This bobbing motion, which extends about 250 light years above and below the plane, is determined by the concentration of gas and stars in the disk of our Galaxy. This ordinary “baryonic” matter is concentrated within about 1000 light years of the plane. Because the density drops off in the vertical direction, there is a gravitational gradient, or tide, that may perturb the orbits of comets in the Oort cloud, causing some comets to fly into the inner Solar System and periodically raise the chances of collision with Earth. However, the problem with this idea is that the estimated galactic tide is too weak to cause many waves in the Oort cloud.
In their study, Randall and Reece focus on this second hypothesis and suggest that the galactic tide could be made stronger with a thin disk of dark matter. Dark disks are a possible outcome of dark matter physics, as the authors and their colleagues recently showed. Here, the researchers consider a specific model, in which our Galaxy hosts a dark disk with a thickness of 30 light years and a surface density of around 1 solar mass per square light year (the surface density of ordinary baryonic matter is roughly 5 times that, but it’s less concentrated near the plane).
So, did a thin disk of dark matter trigger extinction events like the one that snuffed out the dinosaurs? The evidence is still far from compelling. First, the periodicity in Earth’s cratering rate is not clearly established, because a patchy crater record makes it difficult to see a firm pattern. It is also unclear what role comets may have played in the mass extinctions.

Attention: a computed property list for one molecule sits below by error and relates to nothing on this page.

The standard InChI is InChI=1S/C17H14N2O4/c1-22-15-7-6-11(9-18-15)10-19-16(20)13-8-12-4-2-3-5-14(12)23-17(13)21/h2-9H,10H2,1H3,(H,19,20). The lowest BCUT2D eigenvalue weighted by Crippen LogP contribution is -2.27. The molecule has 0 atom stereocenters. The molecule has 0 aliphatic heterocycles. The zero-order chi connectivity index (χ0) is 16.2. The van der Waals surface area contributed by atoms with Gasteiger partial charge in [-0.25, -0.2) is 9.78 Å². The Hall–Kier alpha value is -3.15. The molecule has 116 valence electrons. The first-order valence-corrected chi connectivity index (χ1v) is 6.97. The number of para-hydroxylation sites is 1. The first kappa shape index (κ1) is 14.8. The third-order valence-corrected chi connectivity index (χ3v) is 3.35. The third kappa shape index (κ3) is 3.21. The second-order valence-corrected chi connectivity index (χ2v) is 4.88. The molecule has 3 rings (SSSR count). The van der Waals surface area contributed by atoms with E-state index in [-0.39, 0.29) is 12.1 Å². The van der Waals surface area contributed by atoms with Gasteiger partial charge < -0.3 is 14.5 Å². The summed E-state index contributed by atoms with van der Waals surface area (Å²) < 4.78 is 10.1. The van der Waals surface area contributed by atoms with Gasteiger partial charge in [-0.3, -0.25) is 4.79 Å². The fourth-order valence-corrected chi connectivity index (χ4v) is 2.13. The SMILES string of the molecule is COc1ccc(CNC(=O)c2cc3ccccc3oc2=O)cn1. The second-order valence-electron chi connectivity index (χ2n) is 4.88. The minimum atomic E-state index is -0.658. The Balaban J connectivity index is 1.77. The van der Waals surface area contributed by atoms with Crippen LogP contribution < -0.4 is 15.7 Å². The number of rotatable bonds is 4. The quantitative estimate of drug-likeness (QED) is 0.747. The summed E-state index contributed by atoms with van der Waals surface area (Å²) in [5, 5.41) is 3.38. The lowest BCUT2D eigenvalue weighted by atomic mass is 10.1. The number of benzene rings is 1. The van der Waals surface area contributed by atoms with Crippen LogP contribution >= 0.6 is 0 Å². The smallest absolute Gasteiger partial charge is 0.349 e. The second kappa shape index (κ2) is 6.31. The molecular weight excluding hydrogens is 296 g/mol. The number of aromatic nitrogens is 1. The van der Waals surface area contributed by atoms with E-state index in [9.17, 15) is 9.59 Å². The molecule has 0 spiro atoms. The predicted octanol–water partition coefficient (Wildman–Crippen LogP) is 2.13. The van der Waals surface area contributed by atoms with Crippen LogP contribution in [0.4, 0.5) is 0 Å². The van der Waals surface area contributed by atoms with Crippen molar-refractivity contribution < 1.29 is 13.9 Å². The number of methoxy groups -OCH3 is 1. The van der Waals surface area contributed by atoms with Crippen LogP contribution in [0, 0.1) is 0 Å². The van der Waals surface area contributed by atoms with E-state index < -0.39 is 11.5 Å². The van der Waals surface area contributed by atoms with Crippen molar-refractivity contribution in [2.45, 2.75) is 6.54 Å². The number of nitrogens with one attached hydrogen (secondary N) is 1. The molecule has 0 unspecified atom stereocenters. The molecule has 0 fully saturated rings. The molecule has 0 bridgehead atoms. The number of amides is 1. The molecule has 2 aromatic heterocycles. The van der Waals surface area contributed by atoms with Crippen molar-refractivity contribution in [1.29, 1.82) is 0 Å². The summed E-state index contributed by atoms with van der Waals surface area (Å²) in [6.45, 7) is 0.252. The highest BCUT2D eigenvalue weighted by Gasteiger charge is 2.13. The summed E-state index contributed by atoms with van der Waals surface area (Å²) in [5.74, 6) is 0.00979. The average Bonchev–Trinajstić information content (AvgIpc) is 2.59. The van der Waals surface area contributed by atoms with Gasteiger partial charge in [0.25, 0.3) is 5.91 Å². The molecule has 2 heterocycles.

The prevailing view is that the Chicxulub crater, which has been linked to the dinosaur extinction 66 million years ago, was created by a giant asteroid, instead of a comet. Randall and Reece were careful in acknowledging at the outset that “statistical evidence is not overwhelming” and listing various limitations for using a patchy crater record. But the geological data is unlikely to improve in the near future, unfortunately.
On the other hand, advances in astronomical data are expected with the European Space Agency’s Gaia space mission, which was launched last year and is currently studying the Milky Way in unprecedented detail. Gaia will observe millions of stars and measure their precise distances and velocities. These measurements should enable astronomers to map out the surface-density of the dense galactic disk as a function of height. Close to the plane, astronomers could then directly see whether there is a “disk within the disk” that has much more mass than we could account for with the ordinary baryonic matter. Evidence of such a dark disk would allow better predictive modeling of the effects on comets and on the life of our planet.
Over the next several years, Randall said, the Gaia satellite will perform a precise survey of the position and velocity of as many as a billion stars, giving scientists far greater insights into the shape of the galaxy and into the potential presence of a disk of dark matter.
The image at the top of the page above is composite of the dark matter disk (red contours) and the Atlas Image mosaic of the Milky Way obtained as part of the Two Micron All Sky Survey (2MASS), a joint project of the University of Massachusetts and the Infrared Processing and Analysis Center/California Institute of Technology. (J. Read & O. Agertz)
The Daily Galaxy, Max Goldberg, via Harvard and Daisuke Nagai, Department of Physics, Yale University, Dark Matter and the Dinosaurs, Caleb Scharf Copernicus Complex PDF and John Gribbin Alone in the Universe
Image credit: End Permian Great Dying Shutterstock